Rough Translations There’s much talk of trolling and cancelling online, and the episode Dream Boy and the Poison Fans looks at the story of Chinese celebrity Xiao Zhan, whose fans took trolling to a new level. Xiao Zhan was riding the celebrity wave, earning huge sums for product endorsements, until a story on a fan fiction website prompted his fans to turn on the fan fiction site. Supporters of the fan fiction site then attacked the products that he had endorsed. In the end, it was Xiao Zhan who suffered most. The ‘reporting’ culture of China’s past seems to have revived, now using social media.
99% Invisible How perverse! Ecologically fragile peat bogs are drained in order to plants trees to soak up carbon, thereby releasing the carbon from the bog! For the Love of Peat looks at peat bogs, how they are formed, and ecological programs that threaten or protect them.
Nothing on TV. I do enjoy Robyn Annear with her quirky little podcast program! Deadwood Dick and the Picture Show Panic looks at the moral panic about boys reading comics and watching the picture shows. She then goes on to explain the craze for the ‘movies’, all over Australia, where the audience consisted almost entirely of children under 14 who would save up their bottles and threepences to go to the movies – often! By post WWI, there was more restriction on the morals depicted in the movies. Fascinating!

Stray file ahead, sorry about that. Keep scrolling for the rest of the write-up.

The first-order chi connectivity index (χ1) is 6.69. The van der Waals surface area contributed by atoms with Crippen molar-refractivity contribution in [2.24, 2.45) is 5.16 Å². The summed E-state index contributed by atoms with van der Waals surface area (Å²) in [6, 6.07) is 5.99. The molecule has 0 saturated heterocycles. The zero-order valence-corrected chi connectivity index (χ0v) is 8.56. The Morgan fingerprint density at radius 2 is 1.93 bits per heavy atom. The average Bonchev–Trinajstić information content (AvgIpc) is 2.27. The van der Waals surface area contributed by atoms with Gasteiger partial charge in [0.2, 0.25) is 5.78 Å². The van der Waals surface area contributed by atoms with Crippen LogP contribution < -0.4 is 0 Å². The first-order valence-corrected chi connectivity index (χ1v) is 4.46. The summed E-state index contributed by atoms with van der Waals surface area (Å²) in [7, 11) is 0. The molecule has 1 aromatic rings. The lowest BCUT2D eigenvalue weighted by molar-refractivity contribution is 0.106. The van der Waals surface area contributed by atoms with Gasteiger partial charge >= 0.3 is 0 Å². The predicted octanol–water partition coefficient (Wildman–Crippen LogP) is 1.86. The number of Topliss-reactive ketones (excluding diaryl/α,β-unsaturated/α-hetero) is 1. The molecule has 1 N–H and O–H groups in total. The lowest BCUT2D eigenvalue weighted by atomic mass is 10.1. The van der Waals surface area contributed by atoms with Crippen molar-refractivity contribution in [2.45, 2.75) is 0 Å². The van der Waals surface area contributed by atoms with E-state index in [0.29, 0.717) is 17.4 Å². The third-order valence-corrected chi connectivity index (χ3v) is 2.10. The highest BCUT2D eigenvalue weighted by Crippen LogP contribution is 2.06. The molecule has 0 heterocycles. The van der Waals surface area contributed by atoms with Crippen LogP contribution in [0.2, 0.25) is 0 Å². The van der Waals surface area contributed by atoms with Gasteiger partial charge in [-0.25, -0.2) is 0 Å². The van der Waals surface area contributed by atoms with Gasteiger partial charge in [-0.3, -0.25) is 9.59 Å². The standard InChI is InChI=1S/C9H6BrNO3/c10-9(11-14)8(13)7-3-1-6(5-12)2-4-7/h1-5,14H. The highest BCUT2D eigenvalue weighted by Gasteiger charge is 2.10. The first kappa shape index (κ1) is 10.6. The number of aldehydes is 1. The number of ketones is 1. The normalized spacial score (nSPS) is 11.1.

Dan Snow’s History Hit The title How Deep History Swung the US election sounds pretty out-there, given that Deep History deals with the distant past of human history, integrating archaeology, anthropology, geology, primatology and genetics. What Lewis Dartnell is arguing is that the geological construction of America has encouraged particular industries (cotton growing; iron; coal) which in turn has political implications for party affiliations.
I read The Handmaid’s Tale back in 1997, before I started this blog. I can remember turning the last page and cursing that everything was left so indeterminate. Well, 36 years later, we finally have closure! Of course, in between there has been the enormously successful HULU series which started in 2017, and the red cloaks and white bonnets have been incorporated into protest iconography, especially in response to abortion rights and the Trump presidency.